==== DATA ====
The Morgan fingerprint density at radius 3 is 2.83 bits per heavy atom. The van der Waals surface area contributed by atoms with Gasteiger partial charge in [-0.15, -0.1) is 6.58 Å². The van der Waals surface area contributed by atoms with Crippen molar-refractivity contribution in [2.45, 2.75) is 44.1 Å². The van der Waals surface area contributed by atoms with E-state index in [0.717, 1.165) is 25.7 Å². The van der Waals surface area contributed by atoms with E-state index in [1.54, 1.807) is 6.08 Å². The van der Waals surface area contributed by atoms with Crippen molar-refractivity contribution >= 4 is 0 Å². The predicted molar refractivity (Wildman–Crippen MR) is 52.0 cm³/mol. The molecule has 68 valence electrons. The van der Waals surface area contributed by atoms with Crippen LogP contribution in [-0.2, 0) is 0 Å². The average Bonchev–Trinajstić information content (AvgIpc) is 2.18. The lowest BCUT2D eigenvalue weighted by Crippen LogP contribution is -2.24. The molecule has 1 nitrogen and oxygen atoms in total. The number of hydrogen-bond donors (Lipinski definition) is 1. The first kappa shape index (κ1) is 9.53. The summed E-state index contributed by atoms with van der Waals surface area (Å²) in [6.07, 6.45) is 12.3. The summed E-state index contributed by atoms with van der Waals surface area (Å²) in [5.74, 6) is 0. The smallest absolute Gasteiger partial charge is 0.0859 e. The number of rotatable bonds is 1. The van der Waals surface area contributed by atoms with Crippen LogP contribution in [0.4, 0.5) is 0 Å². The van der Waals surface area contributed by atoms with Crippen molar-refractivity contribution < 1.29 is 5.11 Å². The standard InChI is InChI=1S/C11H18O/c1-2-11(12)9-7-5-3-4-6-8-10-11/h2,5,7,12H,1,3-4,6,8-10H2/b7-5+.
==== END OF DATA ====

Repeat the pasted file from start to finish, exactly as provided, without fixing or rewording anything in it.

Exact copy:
The Morgan fingerprint density at radius 3 is 2.83 bits per heavy atom. The van der Waals surface area contributed by atoms with Gasteiger partial charge in [-0.15, -0.1) is 6.58 Å². The van der Waals surface area contributed by atoms with Crippen molar-refractivity contribution in [2.45, 2.75) is 44.1 Å². The van der Waals surface area contributed by atoms with E-state index in [0.717, 1.165) is 25.7 Å². The van der Waals surface area contributed by atoms with E-state index in [1.54, 1.807) is 6.08 Å². The van der Waals surface area contributed by atoms with Crippen molar-refractivity contribution >= 4 is 0 Å². The predicted molar refractivity (Wildman–Crippen MR) is 52.0 cm³/mol. The molecule has 68 valence electrons. The van der Waals surface area contributed by atoms with Crippen LogP contribution in [-0.2, 0) is 0 Å². The average Bonchev–Trinajstić information content (AvgIpc) is 2.18. The lowest BCUT2D eigenvalue weighted by Crippen LogP contribution is -2.24. The molecule has 1 nitrogen and oxygen atoms in total. The number of hydrogen-bond donors (Lipinski definition) is 1. The first kappa shape index (κ1) is 9.53. The summed E-state index contributed by atoms with van der Waals surface area (Å²) in [6.07, 6.45) is 12.3. The summed E-state index contributed by atoms with van der Waals surface area (Å²) in [5.74, 6) is 0. The smallest absolute Gasteiger partial charge is 0.0859 e. The number of rotatable bonds is 1. The van der Waals surface area contributed by atoms with Crippen LogP contribution in [0.4, 0.5) is 0 Å². The van der Waals surface area contributed by atoms with Crippen molar-refractivity contribution < 1.29 is 5.11 Å². The standard InChI is InChI=1S/C11H18O/c1-2-11(12)9-7-5-3-4-6-8-10-11/h2,5,7,12H,1,3-4,6,8-10H2/b7-5+.